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Challenged by realities of poverty, buoyed by hope


As we conclude another programming year at the CTS Faith & Action Project, we find ourselves challenged by the persistence of poverty and, at the same time, buoyed by the passion and dedication of those working to end it.

Over the past 12 months, we have continued the journey to a deeper understanding of poverty by engaging the community in conversations about the root causes of poverty and its personal, social and structural impact. To that end, we sought to expose the ways implicit and explicit racial and class-related biases distort community life and economic opportunity, and to embrace research showing that lasting change will come only from holistic solutions that address root causes and systems that perpetuate poverty.

With a programming year that aligns with the academic calendar, our year started with the awarding of $105,000 in Faith & Action Grants to five organizations focused on addressing the factors contributing to poverty, from quality education and work readiness to the need for equitable housing and mental health services. The organizations receiving grants were Elevate Indianapolis, Heart Change, Greater Indianapolis Multifaith Alliance, Indiana Youth Group and West Morris Church.

In the months that followed, we gave a forum to speakers who shared data and stories to highlight the ways that racism and inaccurate narratives block people from moving out of poverty. Speakers challenged attendees to consider their roles in dismantling systemic barriers to advance justice, equity and opportunity and to assess the ways individuals and faith communities can remove systemic barriers.

Our 2023 Fall Event brought author Heather McGhee to Indianapolis to share perspectives built from her work on her book The Sum of Us. “Our collective economic progress is held back by a lie,” McGhee said. That lie of the “zero-sum game” tells us that one person’s or group’s progress comes at the expense of another’s. The result of this prevailing narrative? Many whites believe that progress for non-whites will come at whites’ expense. McGhee pointed out that the contrary is true: As Blacks are held back, whites suffer as well, as economists calculate that Black-white economic divide has cost the U.S. GDP (Gross Domestic Product) $16 trillion over the last 20 years.

The remedy? Solidarity dividends. “Solidarity means no one fights alone, it means your fight is mine, an injury to one is an injury to all,” McGhee said. To illustrate the point, she described a situation in Memphis, Tenn., in which poor black families and white environmentalists joined forces to stop an oil pipeline planned for a poor black neighborhood.

A few months later, the CTS Faith & Action Spring Conference empowered attendees to address inaccurate narratives, serve as allies for justice and step out of their comfort zones for the good of all.

A pre-conference conversation explored the impacts of racism and affordable housing today, leading with the fact that only 41% of Black people in Indianapolis own their homes, compared to 71% of white people—a rate virtually unchanged over six decades. Renters struggle as well, attendees learned, as nearly half of renters in the Indianapolis, Carmel and Anderson areas put one-third to one-half of their income toward rent.

The Spring Conference opened with a continuation of sobering statistics, as Marion County Public Health Department Director and Chief Medical Officer Dr. Caine shared that Black residents experience nearly three times higher unemployment rates than white residents and earn considerably less and, as a result, more than a quarter of Black residents live below the poverty level, compared to 22% for Latino residents and 10% for whites.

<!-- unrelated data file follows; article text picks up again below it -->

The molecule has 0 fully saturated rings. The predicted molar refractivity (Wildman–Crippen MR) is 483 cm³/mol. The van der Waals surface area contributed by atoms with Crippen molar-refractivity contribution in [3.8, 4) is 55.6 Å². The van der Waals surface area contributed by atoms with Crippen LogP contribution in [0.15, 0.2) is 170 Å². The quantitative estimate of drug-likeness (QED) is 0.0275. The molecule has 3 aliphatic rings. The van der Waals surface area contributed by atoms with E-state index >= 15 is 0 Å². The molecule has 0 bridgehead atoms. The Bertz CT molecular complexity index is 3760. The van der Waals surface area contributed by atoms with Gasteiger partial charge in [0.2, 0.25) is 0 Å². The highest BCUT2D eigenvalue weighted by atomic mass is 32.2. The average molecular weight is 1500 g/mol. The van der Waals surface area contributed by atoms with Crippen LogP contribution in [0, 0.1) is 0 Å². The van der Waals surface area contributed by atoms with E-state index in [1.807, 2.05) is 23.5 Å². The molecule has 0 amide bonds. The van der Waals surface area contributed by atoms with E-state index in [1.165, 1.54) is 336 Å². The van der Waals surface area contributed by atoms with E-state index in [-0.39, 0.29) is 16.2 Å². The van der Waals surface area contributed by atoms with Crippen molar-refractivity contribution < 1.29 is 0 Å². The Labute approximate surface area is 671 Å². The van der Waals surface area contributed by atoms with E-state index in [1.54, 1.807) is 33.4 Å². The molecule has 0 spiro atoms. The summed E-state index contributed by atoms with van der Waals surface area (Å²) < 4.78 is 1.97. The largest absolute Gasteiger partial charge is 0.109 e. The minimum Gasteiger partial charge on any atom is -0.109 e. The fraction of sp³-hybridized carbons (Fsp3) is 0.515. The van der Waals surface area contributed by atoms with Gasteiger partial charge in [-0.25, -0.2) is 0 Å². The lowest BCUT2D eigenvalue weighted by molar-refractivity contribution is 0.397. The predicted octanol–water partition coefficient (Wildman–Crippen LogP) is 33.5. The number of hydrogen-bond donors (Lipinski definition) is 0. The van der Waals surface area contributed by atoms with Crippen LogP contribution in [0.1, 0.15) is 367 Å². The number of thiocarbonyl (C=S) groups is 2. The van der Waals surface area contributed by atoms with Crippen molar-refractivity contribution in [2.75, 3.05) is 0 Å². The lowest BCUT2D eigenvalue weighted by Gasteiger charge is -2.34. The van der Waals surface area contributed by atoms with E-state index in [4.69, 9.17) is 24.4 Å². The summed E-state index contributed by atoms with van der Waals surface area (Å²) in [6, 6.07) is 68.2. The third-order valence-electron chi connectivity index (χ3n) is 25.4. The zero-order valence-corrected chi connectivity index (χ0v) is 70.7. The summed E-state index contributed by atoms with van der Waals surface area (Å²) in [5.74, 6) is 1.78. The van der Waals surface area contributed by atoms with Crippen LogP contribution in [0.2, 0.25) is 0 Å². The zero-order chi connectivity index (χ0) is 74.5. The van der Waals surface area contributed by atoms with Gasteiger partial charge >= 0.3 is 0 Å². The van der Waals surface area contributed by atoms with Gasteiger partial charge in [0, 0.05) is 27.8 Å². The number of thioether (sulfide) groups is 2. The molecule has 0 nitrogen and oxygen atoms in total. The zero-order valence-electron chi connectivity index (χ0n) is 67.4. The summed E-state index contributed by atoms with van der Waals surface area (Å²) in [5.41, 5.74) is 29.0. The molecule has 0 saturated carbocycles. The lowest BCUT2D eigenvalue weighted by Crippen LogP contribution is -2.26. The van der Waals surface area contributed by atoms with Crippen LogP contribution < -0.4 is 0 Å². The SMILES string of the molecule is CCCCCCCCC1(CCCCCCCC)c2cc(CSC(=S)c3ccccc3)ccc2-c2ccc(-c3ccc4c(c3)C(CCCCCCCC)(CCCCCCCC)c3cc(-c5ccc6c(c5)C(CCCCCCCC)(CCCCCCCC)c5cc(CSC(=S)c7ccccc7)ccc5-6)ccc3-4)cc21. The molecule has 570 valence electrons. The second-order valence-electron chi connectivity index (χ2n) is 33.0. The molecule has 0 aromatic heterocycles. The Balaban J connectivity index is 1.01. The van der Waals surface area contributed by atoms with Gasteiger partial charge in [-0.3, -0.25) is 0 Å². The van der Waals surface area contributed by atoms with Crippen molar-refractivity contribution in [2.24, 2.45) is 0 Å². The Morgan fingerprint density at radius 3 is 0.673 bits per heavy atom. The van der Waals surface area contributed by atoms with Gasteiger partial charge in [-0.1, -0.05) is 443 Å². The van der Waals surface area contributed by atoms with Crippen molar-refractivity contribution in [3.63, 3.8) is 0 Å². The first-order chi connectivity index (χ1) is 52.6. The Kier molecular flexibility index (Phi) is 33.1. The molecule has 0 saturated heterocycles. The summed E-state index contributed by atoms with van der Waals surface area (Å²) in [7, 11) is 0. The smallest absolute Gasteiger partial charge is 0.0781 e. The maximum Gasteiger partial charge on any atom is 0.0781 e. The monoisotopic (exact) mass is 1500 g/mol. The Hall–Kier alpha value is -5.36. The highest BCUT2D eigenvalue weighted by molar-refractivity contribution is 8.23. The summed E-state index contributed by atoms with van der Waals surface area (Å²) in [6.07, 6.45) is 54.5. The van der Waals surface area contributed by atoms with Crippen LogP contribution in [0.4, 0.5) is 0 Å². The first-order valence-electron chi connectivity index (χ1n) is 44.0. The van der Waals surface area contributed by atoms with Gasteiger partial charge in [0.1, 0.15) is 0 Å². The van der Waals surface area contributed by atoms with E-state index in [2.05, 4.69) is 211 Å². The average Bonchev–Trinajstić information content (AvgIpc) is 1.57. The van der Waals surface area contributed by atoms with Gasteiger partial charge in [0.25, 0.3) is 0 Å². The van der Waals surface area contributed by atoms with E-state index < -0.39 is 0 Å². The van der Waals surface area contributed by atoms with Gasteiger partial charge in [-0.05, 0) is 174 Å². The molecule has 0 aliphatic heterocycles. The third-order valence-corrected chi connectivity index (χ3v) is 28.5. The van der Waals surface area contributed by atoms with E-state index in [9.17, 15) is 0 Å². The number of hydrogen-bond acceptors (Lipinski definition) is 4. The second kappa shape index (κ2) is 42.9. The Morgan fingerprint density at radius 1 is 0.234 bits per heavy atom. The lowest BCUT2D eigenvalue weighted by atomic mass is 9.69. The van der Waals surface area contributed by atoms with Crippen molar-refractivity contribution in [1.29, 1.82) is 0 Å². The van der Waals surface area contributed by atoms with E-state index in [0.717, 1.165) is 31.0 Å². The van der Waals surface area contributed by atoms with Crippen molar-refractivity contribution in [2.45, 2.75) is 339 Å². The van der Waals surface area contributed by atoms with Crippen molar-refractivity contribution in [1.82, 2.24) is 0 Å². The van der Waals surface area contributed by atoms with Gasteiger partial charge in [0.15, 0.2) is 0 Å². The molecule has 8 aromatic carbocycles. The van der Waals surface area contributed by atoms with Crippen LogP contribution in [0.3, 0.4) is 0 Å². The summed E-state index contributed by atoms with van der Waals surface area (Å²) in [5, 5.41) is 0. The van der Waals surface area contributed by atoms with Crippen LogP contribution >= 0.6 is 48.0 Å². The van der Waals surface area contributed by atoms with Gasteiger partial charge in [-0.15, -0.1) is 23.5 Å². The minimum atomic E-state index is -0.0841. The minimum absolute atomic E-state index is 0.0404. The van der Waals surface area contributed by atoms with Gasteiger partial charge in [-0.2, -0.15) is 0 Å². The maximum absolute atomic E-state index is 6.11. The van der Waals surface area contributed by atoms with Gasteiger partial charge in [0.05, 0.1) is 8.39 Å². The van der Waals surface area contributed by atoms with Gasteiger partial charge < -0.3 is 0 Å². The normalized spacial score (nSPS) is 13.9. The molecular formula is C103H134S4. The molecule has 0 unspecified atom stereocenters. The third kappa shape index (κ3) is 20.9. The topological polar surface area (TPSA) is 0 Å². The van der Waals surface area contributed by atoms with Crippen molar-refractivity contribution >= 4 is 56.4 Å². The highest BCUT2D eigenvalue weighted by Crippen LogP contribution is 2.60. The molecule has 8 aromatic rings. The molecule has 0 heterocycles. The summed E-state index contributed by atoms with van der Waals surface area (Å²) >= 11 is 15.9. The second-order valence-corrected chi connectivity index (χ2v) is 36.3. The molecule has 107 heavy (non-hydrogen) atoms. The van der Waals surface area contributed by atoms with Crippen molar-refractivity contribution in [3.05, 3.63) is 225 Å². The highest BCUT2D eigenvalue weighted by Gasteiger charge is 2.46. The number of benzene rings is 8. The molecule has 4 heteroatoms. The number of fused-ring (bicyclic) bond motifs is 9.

Rev. Dr. Jamie Washington, president and co-founder of the Social Justice Training Institute, challenged attendees to embrace the tension inherent to conversations about such racial dimensions of poverty—including opposition. “Do not be deterred by resistance,” Washington said. “There’s been no culture change without it.”

Other Spring Conference speakers—Hiba Alami of the Indiana Muslim Advocacy Network, Rabbi Aaron Spiegel of the Greater Indianapolis Multifaith Alliance, Josh Riddick Faith in Indiana and Sam Snideman of the United Way of Central Indiana—reminded attendees about the role insecure housing plays in poverty, the impact of poor mental health services and the need to invest in generational supports in order to block generational poverty. To drive meaningful change, they said, organizations must collaborate, leverage their roles in the community and celebrate and build on successes.

During the year, the CTS Faith & Action project also hosted 40 local faith leaders for a listening session to understand their congregation’s emerging needs and social justice issues that are a priority for their congregation to address. The top concerns, they said, are racial justice and racism, food insecurity, mental health justice and access to mental health care, affordable housing and housing insecurity, LGBTQIA+ equity, flourishing/safety. Other issues raised included Economic justice, reducing gun violence and youth violence, inclusion and economic inequality, poverty, and equity.

As challenging as all of these learnings have been, they were complemented over the past 12 months by a sharing of best practices, a desire to collaborate and the expectation that change is possible. In fact, when attendees to the faith leaders’ listening session were asked what word comes to mind when they think of the CTS Faith & Action Projects, their top three responses suggested that the Project’s work has created a momentum for change: “Hope,” “Community” and “Justice.”